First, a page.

I started out by going through all my equipment, charging batteries and cleaning lenses.  I realized that I really didn’t have the optimum lens for this type of shoot (a mid-range fast zoom, like a 28-70mm f/2.8, which is now on my Christmas list!), but I decided to make the best of what I had.  I attended the rehearsal on Friday night, and since my dad was the one officiating, I was already pretty familiar with how he conducts the ceremony.  I was able to get an idea of shooting angles and timing after we went through the ceremony a couple of times.

Saturday was a beautiful day, but it was pretty warm.  The ceremony started at 2:00, but I got there about 11:30 to start taking pictures of Bailey as she was getting ready.  I took a lot of the formal shots of the wedding party and the families prior to the ceremony, along with some shots of the bride and her party outside under some shade trees.

The wedding went off without a hitch, and then we headed to the reception for a full sit-down meal, all leading up to the decorating of the car and the big send-off.

By the time I got home, I was totally exhausted, and today I’m actually stiff and sore from all the bending, stooping, squatting, and carrying around that tank of a camera (the Nikon D700) with the 28-300mm lens.  Thank goodness I was able to use a tripod much of the time!  I’ve spent just about all day processing photos, and I’m about a third of the way through.  Now I know why photographers charge so much to shoot events like weddings….and this was a very simple, but beautiful, ceremony.  I can’t imaging shooting a large, hoity-toity event, even with an assistant or two!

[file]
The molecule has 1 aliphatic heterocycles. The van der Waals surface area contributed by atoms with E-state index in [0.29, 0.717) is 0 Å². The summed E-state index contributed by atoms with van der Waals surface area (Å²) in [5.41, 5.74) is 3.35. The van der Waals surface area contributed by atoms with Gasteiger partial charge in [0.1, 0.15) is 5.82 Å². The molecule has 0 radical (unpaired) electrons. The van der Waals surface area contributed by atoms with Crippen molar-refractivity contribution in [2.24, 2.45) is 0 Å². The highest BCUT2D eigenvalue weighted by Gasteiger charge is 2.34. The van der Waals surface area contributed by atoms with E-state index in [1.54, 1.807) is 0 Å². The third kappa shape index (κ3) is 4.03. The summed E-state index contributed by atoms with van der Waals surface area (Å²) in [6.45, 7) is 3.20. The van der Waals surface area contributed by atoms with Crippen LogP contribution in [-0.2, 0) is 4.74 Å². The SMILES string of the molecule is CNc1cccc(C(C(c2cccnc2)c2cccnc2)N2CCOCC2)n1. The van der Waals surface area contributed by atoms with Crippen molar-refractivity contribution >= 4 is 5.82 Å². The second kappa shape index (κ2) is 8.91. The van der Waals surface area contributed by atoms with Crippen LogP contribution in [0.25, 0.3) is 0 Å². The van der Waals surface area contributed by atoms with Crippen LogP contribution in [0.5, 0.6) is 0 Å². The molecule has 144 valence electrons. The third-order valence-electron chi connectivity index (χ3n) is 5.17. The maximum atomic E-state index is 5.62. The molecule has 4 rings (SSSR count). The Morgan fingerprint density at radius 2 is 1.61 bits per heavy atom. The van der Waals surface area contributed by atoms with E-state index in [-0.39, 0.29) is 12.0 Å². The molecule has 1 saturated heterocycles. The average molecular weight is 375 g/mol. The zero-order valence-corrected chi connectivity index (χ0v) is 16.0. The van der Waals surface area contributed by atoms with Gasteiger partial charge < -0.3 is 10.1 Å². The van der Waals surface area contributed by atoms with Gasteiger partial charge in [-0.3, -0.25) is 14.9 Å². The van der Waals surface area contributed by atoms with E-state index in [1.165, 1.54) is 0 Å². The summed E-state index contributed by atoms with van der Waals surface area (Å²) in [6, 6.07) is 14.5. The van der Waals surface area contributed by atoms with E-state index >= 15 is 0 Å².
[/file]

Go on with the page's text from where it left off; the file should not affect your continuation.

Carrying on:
Anyway, I’ll be posting some of the images later as I get through the processing.   I don’t want to post any of the “people” pictures until Bailey and Daniel get to see them first, but I’ll go ahead and share this one that I did of Bailey’s dress, processed in black and white.

The Dress

I feel so honored that Bailey and Daniel trusted me to shoot their wedding. They are such a sweet couple, and I wish them nothing but happiness and joy as they start their life together!  And a special thanks goes to my “assistant”, my wonderful hubby, Andy, who kept me calm and who carried all my equipment for me.  I love you, Sweetie!!

Blue Suede Cruise Continued

There were so many great automotive machines at the Blue Suede Cruise, and they all made great subjects for some black-and-white photography. The people-watching was pretty sweet, too!  Here are a few more shots that I processed.  Click through on the photos to see them large on black, as they should be viewed.  Enjoy!!

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These were all made with my Nikon D5000 using an 18-55mm zoom.  All shots were processed in Paintshop Photo Pro X4 using Topaz Black & White Effects plug-in.  You can see some of the earlier shots that I posted here.